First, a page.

How about a website to inform the electorate?
September 11, 2011
I read with interest that Mick Ireland says candidates have to start earlier and spend more money to get elected in Aspen. Bummer. How can we turn that around the other way?
What if there was a nonbiased, completely inclusive resource for voters to get their information? A publicly sponsored (Pitco and Aspen) website that provided an equal opportunity venue for all candidates to share their views with the public? A voter wants to check a candidate on the issues, and he/she goes to the election website and looks it up. Straight from the candidates themselves with as many, or as few words as they choose.
What if this website allowed questions to be asked directly of the candidates and a direct response? What if it provided links to other resources – like the papers, GrassRoots and their interviews? What if it provided a one-stop calendar of election events, debates and meet-and-greets?
What if this website also gave voters a chance to tell the candidates how they would like to be communicated with? What if the registered voter (they and their address are of public record) could rate how they like, and don’t like to be lobbied for their vote? Do you like candidates coming to your door? If so, what time range? Do you want fliers sent to you? Do you want to be pitched by emails – is there a limit? What is your preferred email address? Do you want to see ads in the paper? Yard signs? Meet-and-greets? Nothing?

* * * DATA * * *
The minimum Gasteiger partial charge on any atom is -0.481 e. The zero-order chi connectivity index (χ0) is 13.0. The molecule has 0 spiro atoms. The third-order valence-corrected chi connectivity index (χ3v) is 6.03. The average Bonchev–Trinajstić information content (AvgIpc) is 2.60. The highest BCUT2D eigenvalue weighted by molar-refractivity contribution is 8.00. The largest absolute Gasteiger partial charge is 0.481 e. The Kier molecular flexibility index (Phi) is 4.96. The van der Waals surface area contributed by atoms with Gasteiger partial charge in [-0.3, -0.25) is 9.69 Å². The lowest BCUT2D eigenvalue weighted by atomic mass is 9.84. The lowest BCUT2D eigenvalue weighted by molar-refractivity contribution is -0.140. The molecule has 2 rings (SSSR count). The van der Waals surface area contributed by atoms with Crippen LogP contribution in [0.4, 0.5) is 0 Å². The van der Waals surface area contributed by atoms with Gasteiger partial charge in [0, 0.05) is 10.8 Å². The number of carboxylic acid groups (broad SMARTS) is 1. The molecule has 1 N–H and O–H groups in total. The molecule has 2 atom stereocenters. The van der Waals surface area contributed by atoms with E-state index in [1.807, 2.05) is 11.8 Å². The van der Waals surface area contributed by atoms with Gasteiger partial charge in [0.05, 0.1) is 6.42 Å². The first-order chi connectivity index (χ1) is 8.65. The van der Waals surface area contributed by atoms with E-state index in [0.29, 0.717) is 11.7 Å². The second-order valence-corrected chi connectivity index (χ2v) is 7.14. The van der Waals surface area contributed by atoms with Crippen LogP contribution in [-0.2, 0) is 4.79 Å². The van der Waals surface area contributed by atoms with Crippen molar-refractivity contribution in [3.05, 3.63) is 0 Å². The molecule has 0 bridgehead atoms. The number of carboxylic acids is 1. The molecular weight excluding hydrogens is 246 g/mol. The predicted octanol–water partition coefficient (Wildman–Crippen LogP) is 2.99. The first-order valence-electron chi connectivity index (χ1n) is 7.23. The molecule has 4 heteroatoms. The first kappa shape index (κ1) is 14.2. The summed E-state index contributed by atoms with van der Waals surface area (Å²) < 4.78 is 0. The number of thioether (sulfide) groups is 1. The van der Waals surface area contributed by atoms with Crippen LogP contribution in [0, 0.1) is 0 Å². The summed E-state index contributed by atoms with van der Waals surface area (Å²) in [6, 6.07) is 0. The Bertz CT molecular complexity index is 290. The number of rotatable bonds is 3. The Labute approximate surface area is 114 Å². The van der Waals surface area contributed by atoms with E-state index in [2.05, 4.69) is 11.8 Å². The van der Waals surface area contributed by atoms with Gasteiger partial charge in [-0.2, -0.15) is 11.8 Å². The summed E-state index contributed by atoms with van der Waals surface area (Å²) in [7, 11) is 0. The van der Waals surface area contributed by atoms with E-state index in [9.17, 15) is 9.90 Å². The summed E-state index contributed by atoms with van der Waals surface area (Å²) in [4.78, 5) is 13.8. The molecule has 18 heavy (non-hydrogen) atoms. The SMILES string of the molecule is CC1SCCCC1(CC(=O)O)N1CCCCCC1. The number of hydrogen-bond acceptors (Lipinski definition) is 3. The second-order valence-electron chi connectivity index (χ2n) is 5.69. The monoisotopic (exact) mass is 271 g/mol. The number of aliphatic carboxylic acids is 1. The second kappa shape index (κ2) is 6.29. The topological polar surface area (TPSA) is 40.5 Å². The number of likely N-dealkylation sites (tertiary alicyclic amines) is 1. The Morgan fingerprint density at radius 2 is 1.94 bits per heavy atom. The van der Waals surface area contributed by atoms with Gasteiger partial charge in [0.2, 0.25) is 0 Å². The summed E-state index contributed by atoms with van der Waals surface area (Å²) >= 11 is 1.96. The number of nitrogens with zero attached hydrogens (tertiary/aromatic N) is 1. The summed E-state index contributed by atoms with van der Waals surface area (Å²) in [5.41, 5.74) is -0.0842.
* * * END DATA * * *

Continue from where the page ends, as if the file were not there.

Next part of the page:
Each voter could rank the choices as individuals and allow their preferences to be seen by the candidates. If a voter doesn’t want any part of this, they can ignore it. I would call this a public service – better info when and how you want it. I don’t want a bunch of candidates coming to my door, or sending me fliers, but maybe you do. How does a candidate know?
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I say Aspen has always led, and let’s lead on this front. The “Republicrats” and those with the coin won’t like this. Duh, money is their advantage; but how about a little competition, competition that’s heart is in the community, not the bank? Whose goal is to provide equal and fair access, not to just win or influence?